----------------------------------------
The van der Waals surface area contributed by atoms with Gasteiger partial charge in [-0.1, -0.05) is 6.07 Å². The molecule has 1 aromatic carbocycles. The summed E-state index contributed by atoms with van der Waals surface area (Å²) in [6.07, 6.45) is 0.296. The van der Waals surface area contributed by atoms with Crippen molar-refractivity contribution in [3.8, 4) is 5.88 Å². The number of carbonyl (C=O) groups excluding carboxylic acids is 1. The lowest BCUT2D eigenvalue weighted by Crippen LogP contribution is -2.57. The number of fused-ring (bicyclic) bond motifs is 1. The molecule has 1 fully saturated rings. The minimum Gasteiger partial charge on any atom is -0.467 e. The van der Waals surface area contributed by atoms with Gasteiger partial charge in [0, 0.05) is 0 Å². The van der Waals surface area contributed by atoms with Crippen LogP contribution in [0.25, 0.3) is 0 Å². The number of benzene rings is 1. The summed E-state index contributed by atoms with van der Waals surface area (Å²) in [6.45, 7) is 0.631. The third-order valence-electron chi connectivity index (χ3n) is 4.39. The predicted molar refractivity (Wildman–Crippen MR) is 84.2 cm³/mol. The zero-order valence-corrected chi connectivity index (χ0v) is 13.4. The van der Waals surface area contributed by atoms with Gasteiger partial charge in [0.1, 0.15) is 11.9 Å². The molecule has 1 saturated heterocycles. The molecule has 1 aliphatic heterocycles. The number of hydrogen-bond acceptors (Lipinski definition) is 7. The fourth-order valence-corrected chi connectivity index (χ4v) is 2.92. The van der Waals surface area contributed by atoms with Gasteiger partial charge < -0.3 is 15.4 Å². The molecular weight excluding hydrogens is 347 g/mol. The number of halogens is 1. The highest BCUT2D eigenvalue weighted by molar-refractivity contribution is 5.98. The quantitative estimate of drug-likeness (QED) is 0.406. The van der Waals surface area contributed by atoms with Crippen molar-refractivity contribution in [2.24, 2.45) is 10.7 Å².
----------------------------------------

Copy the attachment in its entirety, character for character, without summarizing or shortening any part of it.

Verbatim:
The van der Waals surface area contributed by atoms with Gasteiger partial charge in [-0.1, -0.05) is 6.07 Å². The molecule has 1 aromatic carbocycles. The summed E-state index contributed by atoms with van der Waals surface area (Å²) in [6.07, 6.45) is 0.296. The van der Waals surface area contributed by atoms with Crippen molar-refractivity contribution in [3.8, 4) is 5.88 Å². The number of carbonyl (C=O) groups excluding carboxylic acids is 1. The lowest BCUT2D eigenvalue weighted by Crippen LogP contribution is -2.57. The number of fused-ring (bicyclic) bond motifs is 1. The molecule has 1 fully saturated rings. The minimum Gasteiger partial charge on any atom is -0.467 e. The van der Waals surface area contributed by atoms with Gasteiger partial charge in [0, 0.05) is 0 Å². The van der Waals surface area contributed by atoms with Crippen LogP contribution in [0.25, 0.3) is 0 Å². The number of benzene rings is 1. The summed E-state index contributed by atoms with van der Waals surface area (Å²) in [6.45, 7) is 0.631. The third-order valence-electron chi connectivity index (χ3n) is 4.39. The predicted molar refractivity (Wildman–Crippen MR) is 84.2 cm³/mol. The zero-order valence-corrected chi connectivity index (χ0v) is 13.4. The van der Waals surface area contributed by atoms with Gasteiger partial charge in [0.1, 0.15) is 11.9 Å². The molecule has 1 saturated heterocycles. The molecule has 1 aliphatic heterocycles. The number of hydrogen-bond acceptors (Lipinski definition) is 7. The fourth-order valence-corrected chi connectivity index (χ4v) is 2.92. The van der Waals surface area contributed by atoms with Gasteiger partial charge < -0.3 is 15.4 Å². The molecular weight excluding hydrogens is 347 g/mol. The number of halogens is 1. The highest BCUT2D eigenvalue weighted by molar-refractivity contribution is 5.98. The quantitative estimate of drug-likeness (QED) is 0.406. The van der Waals surface area contributed by atoms with Crippen molar-refractivity contribution in [2.24, 2.45) is 10.7 Å².